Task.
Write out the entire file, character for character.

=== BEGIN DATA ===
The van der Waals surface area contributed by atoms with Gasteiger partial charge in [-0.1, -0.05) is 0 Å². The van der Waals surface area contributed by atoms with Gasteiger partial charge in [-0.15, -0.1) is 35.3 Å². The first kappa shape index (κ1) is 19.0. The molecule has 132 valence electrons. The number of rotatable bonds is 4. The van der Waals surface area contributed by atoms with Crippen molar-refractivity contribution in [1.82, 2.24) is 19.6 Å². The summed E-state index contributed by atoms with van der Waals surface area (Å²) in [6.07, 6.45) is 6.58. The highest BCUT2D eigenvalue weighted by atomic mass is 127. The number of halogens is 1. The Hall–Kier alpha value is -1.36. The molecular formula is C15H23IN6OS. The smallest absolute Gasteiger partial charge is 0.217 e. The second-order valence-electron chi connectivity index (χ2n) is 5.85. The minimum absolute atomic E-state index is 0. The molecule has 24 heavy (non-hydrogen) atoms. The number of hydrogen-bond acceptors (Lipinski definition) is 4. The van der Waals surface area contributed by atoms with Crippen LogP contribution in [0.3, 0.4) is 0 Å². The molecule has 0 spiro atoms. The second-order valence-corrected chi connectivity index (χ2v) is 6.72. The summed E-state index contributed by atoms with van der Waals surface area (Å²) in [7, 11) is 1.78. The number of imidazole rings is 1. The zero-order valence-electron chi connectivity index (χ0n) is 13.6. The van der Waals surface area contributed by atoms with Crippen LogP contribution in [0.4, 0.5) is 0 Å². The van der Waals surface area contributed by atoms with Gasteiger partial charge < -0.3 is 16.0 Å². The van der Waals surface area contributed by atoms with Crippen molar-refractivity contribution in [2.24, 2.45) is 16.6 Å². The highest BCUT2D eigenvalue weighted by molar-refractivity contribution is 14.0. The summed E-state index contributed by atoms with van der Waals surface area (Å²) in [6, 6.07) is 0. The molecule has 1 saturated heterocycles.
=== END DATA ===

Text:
The van der Waals surface area contributed by atoms with Gasteiger partial charge in [-0.1, -0.05) is 0 Å². The van der Waals surface area contributed by atoms with Gasteiger partial charge in [-0.15, -0.1) is 35.3 Å². The first kappa shape index (κ1) is 19.0. The molecule has 132 valence electrons. The number of rotatable bonds is 4. The van der Waals surface area contributed by atoms with Crippen molar-refractivity contribution in [1.82, 2.24) is 19.6 Å². The summed E-state index contributed by atoms with van der Waals surface area (Å²) in [6.07, 6.45) is 6.58. The highest BCUT2D eigenvalue weighted by atomic mass is 127. The number of halogens is 1. The Hall–Kier alpha value is -1.36. The molecular formula is C15H23IN6OS. The smallest absolute Gasteiger partial charge is 0.217 e. The second-order valence-electron chi connectivity index (χ2n) is 5.85. The minimum absolute atomic E-state index is 0. The molecule has 24 heavy (non-hydrogen) atoms. The number of hydrogen-bond acceptors (Lipinski definition) is 4. The van der Waals surface area contributed by atoms with Crippen LogP contribution in [0.3, 0.4) is 0 Å². The molecule has 0 spiro atoms. The second-order valence-corrected chi connectivity index (χ2v) is 6.72. The summed E-state index contributed by atoms with van der Waals surface area (Å²) in [7, 11) is 1.78. The number of imidazole rings is 1. The zero-order valence-electron chi connectivity index (χ0n) is 13.6. The van der Waals surface area contributed by atoms with Crippen LogP contribution in [0.4, 0.5) is 0 Å². The van der Waals surface area contributed by atoms with Gasteiger partial charge < -0.3 is 16.0 Å². The van der Waals surface area contributed by atoms with Crippen molar-refractivity contribution in [2.24, 2.45) is 16.6 Å². The highest BCUT2D eigenvalue weighted by molar-refractivity contribution is 14.0. The summed E-state index contributed by atoms with van der Waals surface area (Å²) in [6, 6.07) is 0. The molecule has 1 saturated heterocycles.